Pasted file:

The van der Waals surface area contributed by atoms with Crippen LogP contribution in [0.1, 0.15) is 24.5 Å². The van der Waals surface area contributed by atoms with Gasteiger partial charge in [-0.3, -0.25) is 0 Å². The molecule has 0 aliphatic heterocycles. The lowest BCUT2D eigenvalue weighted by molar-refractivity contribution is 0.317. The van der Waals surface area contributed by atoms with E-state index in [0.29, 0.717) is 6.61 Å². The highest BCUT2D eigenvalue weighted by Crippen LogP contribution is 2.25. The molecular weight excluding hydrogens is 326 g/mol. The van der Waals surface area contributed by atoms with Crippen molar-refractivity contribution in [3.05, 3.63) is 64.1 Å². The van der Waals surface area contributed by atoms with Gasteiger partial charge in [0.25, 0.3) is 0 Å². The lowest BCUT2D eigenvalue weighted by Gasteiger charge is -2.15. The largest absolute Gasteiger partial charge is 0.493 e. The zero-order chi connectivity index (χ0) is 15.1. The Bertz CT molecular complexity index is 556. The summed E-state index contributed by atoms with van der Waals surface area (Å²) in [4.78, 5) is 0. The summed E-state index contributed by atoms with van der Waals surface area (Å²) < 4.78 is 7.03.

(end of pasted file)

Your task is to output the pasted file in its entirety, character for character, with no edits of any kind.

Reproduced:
The van der Waals surface area contributed by atoms with Crippen LogP contribution in [0.1, 0.15) is 24.5 Å². The van der Waals surface area contributed by atoms with Gasteiger partial charge in [-0.3, -0.25) is 0 Å². The molecule has 0 aliphatic heterocycles. The lowest BCUT2D eigenvalue weighted by molar-refractivity contribution is 0.317. The van der Waals surface area contributed by atoms with E-state index in [0.29, 0.717) is 6.61 Å². The highest BCUT2D eigenvalue weighted by Crippen LogP contribution is 2.25. The molecular weight excluding hydrogens is 326 g/mol. The van der Waals surface area contributed by atoms with Crippen molar-refractivity contribution in [3.05, 3.63) is 64.1 Å². The van der Waals surface area contributed by atoms with Gasteiger partial charge in [0.25, 0.3) is 0 Å². The lowest BCUT2D eigenvalue weighted by Gasteiger charge is -2.15. The largest absolute Gasteiger partial charge is 0.493 e. The zero-order chi connectivity index (χ0) is 15.1. The Bertz CT molecular complexity index is 556. The summed E-state index contributed by atoms with van der Waals surface area (Å²) in [4.78, 5) is 0. The summed E-state index contributed by atoms with van der Waals surface area (Å²) < 4.78 is 7.03.